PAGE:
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Homework Help: Driving speed physics problem

  1. Jun 14, 2009 #1
    Here is my problem as stated:

    Driving along a crowded freeway, you notice that it takes a time (t) to go from 1 mile marker to the next. When you increase your speed by 7.8 mi/h, the time to go one mile decreases by 14 seconds. What was your original speed?

    I have tried to think of it as if I were going 60 mi/hr it would take me 1 minute to travel 1 mile and then I tried using the conversions I have just learned, but I keep getting stuck. Any help would be much appreciated.
  2. jcsd
  3. Jun 14, 2009 #2


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    Welcome to PF.

    Just write out they conditions as they are.

    d = v*t

    So ...

    1 mile = v * t = (v + 7.8) * (t - 14)

    Now the units are all wrong there, but I'm sure you can figure out how to make it all good right?
  4. Jun 14, 2009 #3


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    Could you write down an equation for both situations, using x=vt?
  5. Jun 14, 2009 #4
    Thanks for the help. I'll give it a try and let you know what I come up with.
  6. Jun 14, 2009 #5
    So 1 mile = 5280 ft. So am I trying to find (v+7.8) * (t-14) an equation that will equal 5280? I am confused.
  7. Jun 14, 2009 #6
    What I am confused about is what numbers do I need to convert. For example, I know my time has decreased by 14 seconds for me to travel 1 mile. So instead of miles per hour should I convert this to miles per second?
  8. Jun 14, 2009 #7


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    Maybe try to convert mph to m/s? Then convert back when you solve?

    V* t = (V+7.8*(.447))*(t - 14)

    14*V = 3.487*(t - 14)

    V * t = 1

    So substituting gives

    14/t = 3.487*(t - 14)

    Solve a quadratic looks like to me.

    Edit: Oops: need to convert the v*t = 1609 m as well.

    14*1609/t = 3.487*(t - 14)
    Last edited: Jun 14, 2009
  9. Jun 14, 2009 #8
    This is an answer I got from another website. Does this make sense?

    v= 1/ (t - 6.9 x 10-4 h) - 7.8 mph

    I was told that 14 s was converted into 6.9 x 10-4 by converting seconds into hours, but I am not getting that number in my conversions. I was also told the original speed did not have to posted, but that did not seem right either.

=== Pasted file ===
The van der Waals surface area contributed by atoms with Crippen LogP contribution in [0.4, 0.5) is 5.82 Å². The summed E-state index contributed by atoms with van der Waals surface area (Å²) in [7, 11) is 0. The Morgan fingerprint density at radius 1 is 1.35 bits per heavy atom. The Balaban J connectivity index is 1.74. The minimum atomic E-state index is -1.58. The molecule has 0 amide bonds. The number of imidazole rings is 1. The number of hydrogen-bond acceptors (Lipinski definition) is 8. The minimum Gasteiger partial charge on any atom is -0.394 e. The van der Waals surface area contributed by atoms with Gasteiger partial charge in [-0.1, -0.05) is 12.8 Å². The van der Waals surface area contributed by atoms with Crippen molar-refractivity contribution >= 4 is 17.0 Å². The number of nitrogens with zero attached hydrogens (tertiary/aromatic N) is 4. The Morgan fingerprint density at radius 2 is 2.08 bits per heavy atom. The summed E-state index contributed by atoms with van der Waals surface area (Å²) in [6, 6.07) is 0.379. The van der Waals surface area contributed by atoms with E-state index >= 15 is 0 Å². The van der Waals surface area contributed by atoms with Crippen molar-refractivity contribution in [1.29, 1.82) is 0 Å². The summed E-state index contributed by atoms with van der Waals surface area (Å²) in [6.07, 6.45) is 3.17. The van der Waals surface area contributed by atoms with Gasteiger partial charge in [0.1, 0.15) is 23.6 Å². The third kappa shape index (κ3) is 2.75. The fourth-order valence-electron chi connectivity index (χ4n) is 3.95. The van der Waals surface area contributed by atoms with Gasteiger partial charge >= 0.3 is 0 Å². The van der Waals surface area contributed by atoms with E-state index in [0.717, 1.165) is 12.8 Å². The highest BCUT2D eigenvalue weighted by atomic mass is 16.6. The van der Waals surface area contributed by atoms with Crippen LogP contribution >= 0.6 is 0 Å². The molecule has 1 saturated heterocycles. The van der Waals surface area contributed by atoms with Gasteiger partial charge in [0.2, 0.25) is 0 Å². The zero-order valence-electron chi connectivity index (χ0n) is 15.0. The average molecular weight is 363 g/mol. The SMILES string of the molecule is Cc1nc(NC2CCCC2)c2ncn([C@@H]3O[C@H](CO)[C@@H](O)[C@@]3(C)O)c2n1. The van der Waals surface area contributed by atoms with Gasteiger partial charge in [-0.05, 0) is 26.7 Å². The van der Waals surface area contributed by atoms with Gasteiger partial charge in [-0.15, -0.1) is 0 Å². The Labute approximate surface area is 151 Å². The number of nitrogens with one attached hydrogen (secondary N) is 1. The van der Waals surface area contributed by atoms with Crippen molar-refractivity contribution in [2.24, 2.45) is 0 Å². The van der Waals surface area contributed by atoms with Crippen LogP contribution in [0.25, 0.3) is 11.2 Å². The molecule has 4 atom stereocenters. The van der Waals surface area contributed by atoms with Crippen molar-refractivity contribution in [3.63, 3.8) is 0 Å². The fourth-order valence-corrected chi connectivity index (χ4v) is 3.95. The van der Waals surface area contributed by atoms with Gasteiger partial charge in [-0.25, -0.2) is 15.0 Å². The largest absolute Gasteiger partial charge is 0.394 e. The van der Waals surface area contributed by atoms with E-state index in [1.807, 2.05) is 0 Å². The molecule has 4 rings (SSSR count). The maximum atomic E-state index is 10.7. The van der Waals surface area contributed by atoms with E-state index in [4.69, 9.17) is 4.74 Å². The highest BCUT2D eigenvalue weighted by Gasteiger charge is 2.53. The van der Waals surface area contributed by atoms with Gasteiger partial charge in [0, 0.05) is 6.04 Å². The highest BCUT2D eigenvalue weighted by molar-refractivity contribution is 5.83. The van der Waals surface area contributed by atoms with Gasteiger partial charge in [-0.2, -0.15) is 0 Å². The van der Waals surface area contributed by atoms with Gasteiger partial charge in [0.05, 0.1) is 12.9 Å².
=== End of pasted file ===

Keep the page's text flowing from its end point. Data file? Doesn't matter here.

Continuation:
10. Jun 14, 2009 #9
    I'm afraid you lost me, for I am not sure what to do with the equation you came up with. I am a physics beginner so I apologize for being a little slow to catch on.
  11. Jun 14, 2009 #10


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    As far as converting I suggest that you convert mph to meters/sec. That ratio is 1 mph = .447 m/s.

    Then work the equations in meters and seconds. That should yield ...

    V* t = (V+7.8*(.447))*(t - 14)

    Rearranging that equation (canceling out the V*t term and moving 14V to the other side) you should get

    14V = 7.8*(.447)*(t - 14) = 3.487*(t - 14)

    Since you also know that V*t = 1 mile = 1690 m then you can substitute with V = 1690/t

    14*1690/t = 3.487*(t-14)

    3.487*t2 - 3.487*14*t - 14*1690 = 0

    t2 -14*t - 6785.2 = 0

    This is a quadratic in t. The positive root of the equation is the time t.
    With that time and knowing that v*t = 1690, that should give you v in m/s.

    Dividing that by the mph to m/s ratio (.447) should give you the initial speed in mph.
  12. Jun 15, 2009 #11
    Thanks. That helped a lot. I got like 41mph and my teacher said today that is the correct answer.
  13. Sep 27, 2009 #12

    I'm doing the same problem and have 5.5 instead of 7.8 as well as 10 instead of 14. Either way, whichever numbers you use to solve this problem, my calculations are always 10% off. I have online physics problems and I can enter my answer and it tells me if it's correct or what percentage wrong it is. I've tried it multiple times and it always tells me my answer is 10% off. Somewhere in this formula there is a small error. I'm just letting all who are using this formula know.
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